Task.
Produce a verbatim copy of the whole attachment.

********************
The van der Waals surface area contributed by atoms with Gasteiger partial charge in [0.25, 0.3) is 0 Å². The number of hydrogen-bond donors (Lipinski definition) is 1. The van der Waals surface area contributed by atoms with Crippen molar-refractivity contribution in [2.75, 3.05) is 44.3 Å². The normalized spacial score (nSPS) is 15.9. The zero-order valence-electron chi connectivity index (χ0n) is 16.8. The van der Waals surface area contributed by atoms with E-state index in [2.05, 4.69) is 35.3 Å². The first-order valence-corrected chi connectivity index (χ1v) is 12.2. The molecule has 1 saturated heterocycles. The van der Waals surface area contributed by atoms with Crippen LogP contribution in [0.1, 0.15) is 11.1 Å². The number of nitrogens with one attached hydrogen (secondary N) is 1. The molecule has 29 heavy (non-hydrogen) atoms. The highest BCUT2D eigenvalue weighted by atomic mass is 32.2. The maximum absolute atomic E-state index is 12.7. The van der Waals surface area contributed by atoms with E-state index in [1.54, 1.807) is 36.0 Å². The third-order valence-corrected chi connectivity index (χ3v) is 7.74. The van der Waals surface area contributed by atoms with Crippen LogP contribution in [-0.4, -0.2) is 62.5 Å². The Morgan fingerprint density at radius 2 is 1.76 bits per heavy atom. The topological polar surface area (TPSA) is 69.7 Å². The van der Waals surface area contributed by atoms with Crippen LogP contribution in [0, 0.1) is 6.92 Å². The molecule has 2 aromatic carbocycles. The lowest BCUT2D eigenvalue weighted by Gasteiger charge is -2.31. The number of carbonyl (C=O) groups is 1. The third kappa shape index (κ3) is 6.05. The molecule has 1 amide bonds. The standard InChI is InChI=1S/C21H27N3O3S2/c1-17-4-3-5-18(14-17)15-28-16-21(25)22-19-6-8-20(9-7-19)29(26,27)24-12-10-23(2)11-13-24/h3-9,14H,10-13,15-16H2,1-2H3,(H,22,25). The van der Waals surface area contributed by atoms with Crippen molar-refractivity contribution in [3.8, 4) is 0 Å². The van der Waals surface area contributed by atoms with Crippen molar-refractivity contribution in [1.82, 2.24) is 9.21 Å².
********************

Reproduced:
The van der Waals surface area contributed by atoms with Gasteiger partial charge in [0.25, 0.3) is 0 Å². The number of hydrogen-bond donors (Lipinski definition) is 1. The van der Waals surface area contributed by atoms with Crippen molar-refractivity contribution in [2.75, 3.05) is 44.3 Å². The normalized spacial score (nSPS) is 15.9. The zero-order valence-electron chi connectivity index (χ0n) is 16.8. The van der Waals surface area contributed by atoms with E-state index in [2.05, 4.69) is 35.3 Å². The first-order valence-corrected chi connectivity index (χ1v) is 12.2. The molecule has 1 saturated heterocycles. The van der Waals surface area contributed by atoms with Crippen LogP contribution in [0.1, 0.15) is 11.1 Å². The number of nitrogens with one attached hydrogen (secondary N) is 1. The molecule has 29 heavy (non-hydrogen) atoms. The highest BCUT2D eigenvalue weighted by atomic mass is 32.2. The maximum absolute atomic E-state index is 12.7. The van der Waals surface area contributed by atoms with E-state index in [1.54, 1.807) is 36.0 Å². The third-order valence-corrected chi connectivity index (χ3v) is 7.74. The van der Waals surface area contributed by atoms with Crippen LogP contribution in [-0.4, -0.2) is 62.5 Å². The Morgan fingerprint density at radius 2 is 1.76 bits per heavy atom. The topological polar surface area (TPSA) is 69.7 Å². The van der Waals surface area contributed by atoms with Crippen LogP contribution in [0, 0.1) is 6.92 Å². The molecule has 2 aromatic carbocycles. The lowest BCUT2D eigenvalue weighted by Gasteiger charge is -2.31. The number of carbonyl (C=O) groups is 1. The third kappa shape index (κ3) is 6.05. The molecule has 1 amide bonds. The standard InChI is InChI=1S/C21H27N3O3S2/c1-17-4-3-5-18(14-17)15-28-16-21(25)22-19-6-8-20(9-7-19)29(26,27)24-12-10-23(2)11-13-24/h3-9,14H,10-13,15-16H2,1-2H3,(H,22,25). The van der Waals surface area contributed by atoms with Crippen molar-refractivity contribution in [3.8, 4) is 0 Å². The van der Waals surface area contributed by atoms with Crippen molar-refractivity contribution in [1.82, 2.24) is 9.21 Å².